It might be difficult to explain to young people who this summer witnessed the universal praise received by The Linda Lindas—the adolescent punk band that went from playing a public library to Jimmy Kimmel Live! in the course of a month—that mainstream fame hasn’t always been a respectable career move. As music writer Dan Ozzi explains in his engaging new book, Sellout: The Major-Label Feeding Frenzy That Swept Punk, Emo, and Hardcore (1994–2007), “For more than a decade, punk’s second brush with mainstream interest bitterly divided the scene.” For some, turning your back on a band that embraced crossover success was actually a badge of honor.
Compromising artistic or ethical ideals in the name of profit is an issue far from limited to the alternative music scene of the ’90s and ’00s. But it sometimes feels—for those who lived through it—like the response to artists selling out was never as vindictive, before or since. When bands gambled on the chance for wider recognition by signing with major labels like Geffen and Warner Bros., it was almost assured that part of their fanbase would not only rebuke the move, but actively campaign against the musicians they used to love. For artists who just wanted to get their songs heard by the largest possible audience, it was hard not to take the metaphorical (and sometimes literal) beatings personally.
Ozzi’s book gathers some of the most noteworthy bands to have gone through that experience in order to assess all the ways it sucked—and, in some cases, the ways it didn’t. Beginning in 1994 with Green Day and ending in 2007 with Against Me!, Sellout tracks 11 bands from their humble inceptions to major-label debuts in order to get a deeper understanding of what it meant to make the leap from independent existences in alternative scenes to trying to become financially successful acts.
What might be most surprising for those who saw the punk ethos reflected in these group’s early efforts is that, regardless of the scene that birthed you, major-label travails don’t always look that different, whether you’re the DIY-birthed punks of The Distillers or the classic-rock party animals of The Black Crowes. The relentless touring, drugs and alcohol, and glamorization of the hedonistic rock-star lifestyle happened for most acts, even if they began a career with nothing but two chords and a desire to stick it to The Man.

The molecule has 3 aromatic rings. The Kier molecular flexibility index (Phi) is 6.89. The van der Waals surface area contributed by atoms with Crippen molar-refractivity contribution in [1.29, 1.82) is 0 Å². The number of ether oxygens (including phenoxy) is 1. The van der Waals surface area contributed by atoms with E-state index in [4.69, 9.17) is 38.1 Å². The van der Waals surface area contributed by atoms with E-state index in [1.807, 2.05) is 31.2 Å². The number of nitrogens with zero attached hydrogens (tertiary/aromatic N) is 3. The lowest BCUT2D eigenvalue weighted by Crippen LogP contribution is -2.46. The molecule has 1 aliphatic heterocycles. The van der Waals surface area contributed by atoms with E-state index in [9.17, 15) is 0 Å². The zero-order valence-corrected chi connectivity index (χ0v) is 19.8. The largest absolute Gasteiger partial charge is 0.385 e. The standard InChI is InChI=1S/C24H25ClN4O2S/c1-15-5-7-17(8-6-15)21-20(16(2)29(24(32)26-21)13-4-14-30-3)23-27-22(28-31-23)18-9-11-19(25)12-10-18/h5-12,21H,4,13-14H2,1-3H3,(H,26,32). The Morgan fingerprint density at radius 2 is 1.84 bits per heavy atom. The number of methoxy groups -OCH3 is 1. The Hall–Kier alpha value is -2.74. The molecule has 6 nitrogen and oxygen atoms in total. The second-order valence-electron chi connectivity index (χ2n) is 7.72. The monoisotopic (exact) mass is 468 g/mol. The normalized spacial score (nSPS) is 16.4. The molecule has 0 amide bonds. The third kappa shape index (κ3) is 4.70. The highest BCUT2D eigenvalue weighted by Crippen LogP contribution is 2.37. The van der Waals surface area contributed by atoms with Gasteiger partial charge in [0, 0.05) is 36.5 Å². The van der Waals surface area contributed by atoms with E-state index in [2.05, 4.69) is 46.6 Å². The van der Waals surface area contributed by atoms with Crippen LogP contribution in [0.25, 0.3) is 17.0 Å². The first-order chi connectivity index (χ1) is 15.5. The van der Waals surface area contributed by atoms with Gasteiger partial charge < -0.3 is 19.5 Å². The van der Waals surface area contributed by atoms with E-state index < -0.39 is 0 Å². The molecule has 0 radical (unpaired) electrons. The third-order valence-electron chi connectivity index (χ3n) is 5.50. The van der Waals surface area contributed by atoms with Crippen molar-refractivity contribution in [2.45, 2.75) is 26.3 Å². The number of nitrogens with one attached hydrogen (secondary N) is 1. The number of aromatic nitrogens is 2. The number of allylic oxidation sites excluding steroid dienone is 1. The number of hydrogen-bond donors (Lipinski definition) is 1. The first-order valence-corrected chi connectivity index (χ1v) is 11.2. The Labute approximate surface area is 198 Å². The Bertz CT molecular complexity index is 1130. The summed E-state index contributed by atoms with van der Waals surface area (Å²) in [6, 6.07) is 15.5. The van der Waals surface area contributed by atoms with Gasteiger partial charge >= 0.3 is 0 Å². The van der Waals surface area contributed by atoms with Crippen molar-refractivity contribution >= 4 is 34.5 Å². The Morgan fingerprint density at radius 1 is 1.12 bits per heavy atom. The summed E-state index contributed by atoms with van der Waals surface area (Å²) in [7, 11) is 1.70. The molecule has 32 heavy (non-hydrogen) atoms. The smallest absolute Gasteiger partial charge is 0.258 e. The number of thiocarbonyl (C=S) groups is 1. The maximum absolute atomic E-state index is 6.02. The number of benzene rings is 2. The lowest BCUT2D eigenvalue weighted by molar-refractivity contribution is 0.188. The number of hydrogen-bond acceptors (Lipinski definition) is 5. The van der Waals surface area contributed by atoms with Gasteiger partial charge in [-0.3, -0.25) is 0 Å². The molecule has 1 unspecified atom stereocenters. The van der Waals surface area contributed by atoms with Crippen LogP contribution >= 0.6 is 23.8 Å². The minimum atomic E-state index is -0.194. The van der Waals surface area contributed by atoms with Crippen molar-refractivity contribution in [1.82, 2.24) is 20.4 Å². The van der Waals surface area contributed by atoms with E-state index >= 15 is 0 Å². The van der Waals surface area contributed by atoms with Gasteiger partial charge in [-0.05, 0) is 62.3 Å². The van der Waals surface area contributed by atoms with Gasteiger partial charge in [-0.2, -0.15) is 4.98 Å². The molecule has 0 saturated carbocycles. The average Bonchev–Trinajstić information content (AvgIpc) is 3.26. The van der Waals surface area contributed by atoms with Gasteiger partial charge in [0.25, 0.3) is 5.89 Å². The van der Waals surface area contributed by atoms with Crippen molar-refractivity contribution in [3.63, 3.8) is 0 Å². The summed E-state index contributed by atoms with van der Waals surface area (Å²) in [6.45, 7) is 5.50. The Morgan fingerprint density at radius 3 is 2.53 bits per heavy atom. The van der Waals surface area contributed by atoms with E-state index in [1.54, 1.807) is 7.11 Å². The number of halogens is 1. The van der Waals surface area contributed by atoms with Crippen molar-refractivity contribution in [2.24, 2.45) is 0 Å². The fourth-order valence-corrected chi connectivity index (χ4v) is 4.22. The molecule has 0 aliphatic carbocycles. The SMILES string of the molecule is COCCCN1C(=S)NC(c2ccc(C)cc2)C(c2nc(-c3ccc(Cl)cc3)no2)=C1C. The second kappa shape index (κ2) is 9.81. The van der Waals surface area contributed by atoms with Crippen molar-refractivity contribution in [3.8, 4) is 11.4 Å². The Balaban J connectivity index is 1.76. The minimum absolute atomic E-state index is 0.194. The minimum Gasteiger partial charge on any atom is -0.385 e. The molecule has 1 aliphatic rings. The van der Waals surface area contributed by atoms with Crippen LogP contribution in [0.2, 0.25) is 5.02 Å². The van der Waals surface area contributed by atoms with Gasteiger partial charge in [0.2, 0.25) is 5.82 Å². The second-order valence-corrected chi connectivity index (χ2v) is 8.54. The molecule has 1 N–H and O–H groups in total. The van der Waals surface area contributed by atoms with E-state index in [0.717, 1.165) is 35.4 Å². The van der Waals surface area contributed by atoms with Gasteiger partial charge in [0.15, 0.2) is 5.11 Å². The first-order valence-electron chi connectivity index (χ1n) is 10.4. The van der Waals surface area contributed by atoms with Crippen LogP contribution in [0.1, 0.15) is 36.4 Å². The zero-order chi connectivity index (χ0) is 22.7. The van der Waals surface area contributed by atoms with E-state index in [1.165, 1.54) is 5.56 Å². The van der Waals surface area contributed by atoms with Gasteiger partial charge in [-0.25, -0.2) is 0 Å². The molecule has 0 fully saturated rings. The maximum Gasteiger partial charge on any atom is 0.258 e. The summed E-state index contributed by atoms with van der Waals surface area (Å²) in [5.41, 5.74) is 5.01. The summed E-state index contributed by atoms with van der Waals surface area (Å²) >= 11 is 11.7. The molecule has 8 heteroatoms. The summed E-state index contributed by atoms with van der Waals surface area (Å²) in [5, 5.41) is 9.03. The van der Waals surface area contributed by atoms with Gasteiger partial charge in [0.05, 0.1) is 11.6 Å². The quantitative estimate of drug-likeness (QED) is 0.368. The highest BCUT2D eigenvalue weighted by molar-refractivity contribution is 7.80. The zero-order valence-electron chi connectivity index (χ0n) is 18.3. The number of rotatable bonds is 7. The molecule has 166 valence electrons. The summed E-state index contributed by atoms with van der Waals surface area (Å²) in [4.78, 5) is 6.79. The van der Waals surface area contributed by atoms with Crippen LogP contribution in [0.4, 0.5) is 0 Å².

But who was “The Man,” actually? And what was the value in flipping him off in the name of some vague anti-consumer stance that didn’t necessarily reflect an artist’s true feelings? These are the knottier issues Ozzi delves into in Sellout. And while it can be fun to hear stories of out-of-control parties and behind-the-scenes bad behavior, the book’s real value comes through far clearer when the writer and his subjects grapple with the strange admixture of success in a punk subculture that often thrived in opposition to such a notion, and the personal and political ethos that were maligned by those who saw the very idea of joining “the music industry” as a betrayal. Or, as Jawbreaker’s Blake Schwarzenbach sang on “Boxcar,” “You’re not punk, and I’m telling everyone.”
In some ways, it’s a little surprising Ozzi didn’t simply opt for an oral history, letting only the artists’ voices shape the narrative. His style is briskly efficient and workmanlike, more often than not filling in the details and tracking the step-by-step history of what was happening, rather than offering his own opinions on the events. (He does, amusingly, exhaust the metaphors readily available for “tearing up the Billboard charts.”) Whether describing how Capitol Records wined and dined Jimmy Eat World in the lead-up to the act signing to the company and releasing Static Prevails, or calling attention to the tidal wave of sexism that so often greeted The Donnas during the promotional blitz for 2002’s Spend The Night, in a book that could’ve easily found plenty of room for snarky digs or respectful praise, Ozzi wisely keeps himself out of it.
He does, however, know who his stars are, and he makes no secret of granting more time and attention to them. There’s a reason he traces Green Day well beyond the initial release of Dookie!, or lingers on Blink-182’s runaway success for pages longer than the “sellout” arc. It’s mainly to ladle in a few more fun anecdotes, not spend more time with his central thesis. In tracing those more famous acts’ enduring popularity, he sometimes lets his focus obscure a bigger picture. (It’s a bit inaccurate to say that Blink-182 was “the first band that truly paid off” the promise of Green Day’s initial success and led mainstream punk into the 21st century, not when The Offspring is right there selling five million copies of 1998’s Americana.)
But it does lend a rawer and more moving sense of melancholy to the almost-was stories of bands like Thursday, which could never quite translate its fierce fandom into commercial success. And the intense personal journeys of game-changing artists like Against Me!’s Laura Jane Grace or My Chemical Romance’s Gerard Way help to leaven the burn-too-bright antics of At The Drive-In. It may be a bit inside-baseball at times for people who don’t follow these various scenes and their histories (describing a band as made up of “ex-members of Braid” when that band has never been mentioned in the book doesn’t illuminate the reference much), but overall, it’s a compelling and sometimes hair-raising account of what it meant to throw in your future with a large corporation in hopes of translating that effort into units sold—and the promise of a career in rock.
Author photo: Anthony Dixon